With bed rest after medical complications, pneumonia, fall, or surgery – the ill-effects of disuse atrophy are more prevalent in the elderly. However, there appears to be some confusion when it comes to seeing a difference between “getting stronger with aging” and “recovering strength in old age”. There is no disputing that the aging process includes sarcopenia, decreased force production and loss of both type I and type II muscle fibers. So,“Do we lose strength as we age?” Yes, we do. However, “Can seniors regain strength after inactivity or medical complication?” Yes. BOTH are true. Rehabilitation plays a key role after periods of deconditioning, or in response to reversing the effects of disuse. We need to recognize, apply, and educate on these facts.
Endurance training: Muscular and cardiovascular
As with strength training, I will not attempt a meta-analysis on endurance training in the elderly here. Some of these cited articles have defined the science of endurance “dosage”.2 A summary includes:
Again, as with the confusion about gaining strength with aging, we debunk the myths and clarify, “Do we lose aerobic capacity as we age?” Yes, we do, as a function of heart rate, cardiac output and VO2 max. However, “Can seniors regain endurance” after periods of deconditioning, or in response to reversing the effects of inactivity – again, yes.
Who is at risk for falls? The science of balance rehabilitation is becoming more sophisticated each month, through research on valid testing/screening, through technology for examination, and technological advances in treatment. As noted above, the Centers for Disease Control (CDC) released a comprehensive approach to falls screening, called STEADI in 2012. Using fall history, performance on a 3-item battery and other risk factor calculations, this is a quick, reliable, and user-friendly tool that should be a staple of fall prevention for all primary care practitioners.
Technological advances in balance testing help therapists to more accurately define the parameters of a balance problem, and more precisely rehabilitate the same. Recent advances include wireless gyroscopes capable of detecting three-dimensional motion for sway, coordination and symmetry; as well as forceplate-enabled treadmills, for motion and ground reaction force analysis. 14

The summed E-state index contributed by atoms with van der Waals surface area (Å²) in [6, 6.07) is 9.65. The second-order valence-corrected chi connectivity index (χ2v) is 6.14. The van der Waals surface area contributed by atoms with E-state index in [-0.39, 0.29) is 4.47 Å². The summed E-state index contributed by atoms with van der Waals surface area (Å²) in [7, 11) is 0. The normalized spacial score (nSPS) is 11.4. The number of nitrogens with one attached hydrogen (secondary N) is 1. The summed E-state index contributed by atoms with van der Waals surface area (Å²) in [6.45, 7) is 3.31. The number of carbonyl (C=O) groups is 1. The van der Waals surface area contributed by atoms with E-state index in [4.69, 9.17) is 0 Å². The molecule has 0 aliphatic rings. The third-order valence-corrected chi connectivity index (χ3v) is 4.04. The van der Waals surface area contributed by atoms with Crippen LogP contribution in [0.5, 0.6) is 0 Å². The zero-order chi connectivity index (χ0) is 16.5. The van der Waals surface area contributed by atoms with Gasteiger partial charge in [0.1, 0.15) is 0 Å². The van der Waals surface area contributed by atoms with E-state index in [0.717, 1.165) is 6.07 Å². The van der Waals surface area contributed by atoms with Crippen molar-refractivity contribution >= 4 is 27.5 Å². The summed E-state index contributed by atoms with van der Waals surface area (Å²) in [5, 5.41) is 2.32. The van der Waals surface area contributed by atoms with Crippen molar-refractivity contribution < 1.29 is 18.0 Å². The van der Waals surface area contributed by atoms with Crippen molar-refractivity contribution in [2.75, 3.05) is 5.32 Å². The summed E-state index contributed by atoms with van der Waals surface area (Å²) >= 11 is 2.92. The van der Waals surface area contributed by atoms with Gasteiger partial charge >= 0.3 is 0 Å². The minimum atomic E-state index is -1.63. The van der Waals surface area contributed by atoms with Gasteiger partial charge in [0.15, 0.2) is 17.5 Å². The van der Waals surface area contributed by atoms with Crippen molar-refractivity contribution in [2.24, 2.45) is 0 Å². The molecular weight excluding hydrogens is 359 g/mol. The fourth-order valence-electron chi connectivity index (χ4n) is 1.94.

We know that balance activities must be processed regularly to be effective. Some citations report 50 hours of practice15, others report 1-7x/week5. We do have more to learn about the science of dosage both for frequency AND difficulty. A recent study from the 2014 meeting of the Society of General Internal Medicine revealed the effectiveness of four recommendations (and their respective utilization) to prevent falls in the elderly: physical therapy (81%), exercise (71%), Vitamin D (46%), and opthamology (46%). The intervention tracked 32 subjects and found that of the 28/32 patients who fell prior to the FC visit, only 12/28 fell after the FC visit. The average number of falls in the 6 months prior to the appointment was 2.97 versus 0.28 in the 6 months following the appointment.16
What we do know, is that with the aging process, even community-dwelling elderly experience a reduction in sensory and motor conduction velocity. This leads to increased reaction times. When combined with sarcopenia – the result is reduced power (force applied within a constrained time) for a quick and effective balance reaction. Balance, therefore, cannot be trained in isolation from strength and endurance.
Additionally, the battle against the epidemic of falls has led to policy and practice changes, bringing us community-based fall-prevention programs that are both affordable and accessible. The most well-known and widely practiced of these—OTAGO, Tai Chi, Stepping-On, and a Matter of Balance—are endorsed by the NIH and CDC fall-prevention action committee.1, 17, 18 We are coming to believe that many falls can be prevented through increased exercise and regular activity, as the OTAGO exercise program has shown.17
Go forth and prevent!
No matter if you are in a position to directly provide rehabilitative or exercise interventions, or make the necessary referral to those qualified to do so. Know that it is not only possible to improve – it is evidence-based that we can effect a positive change. If we continue to perpetrate the message that failing function is a part of aging that we cannot impact, we create a self-fulfilling prophecy for all of our community-dwelling elderly. We can do better to help those that have lost strength, endurance, or balance. We must commit to them, or they have no reason to commit to the work that it will take to improve. Be ready to effect a change – to your practice and your patients – before National Falls Prevention Awareness Day (the first day of Fall, every year) on September 24th, 2016. Perhaps, it is time to change the phrase and meaning of, “Old habits die hard”, to, “Those with good habits, live long.”.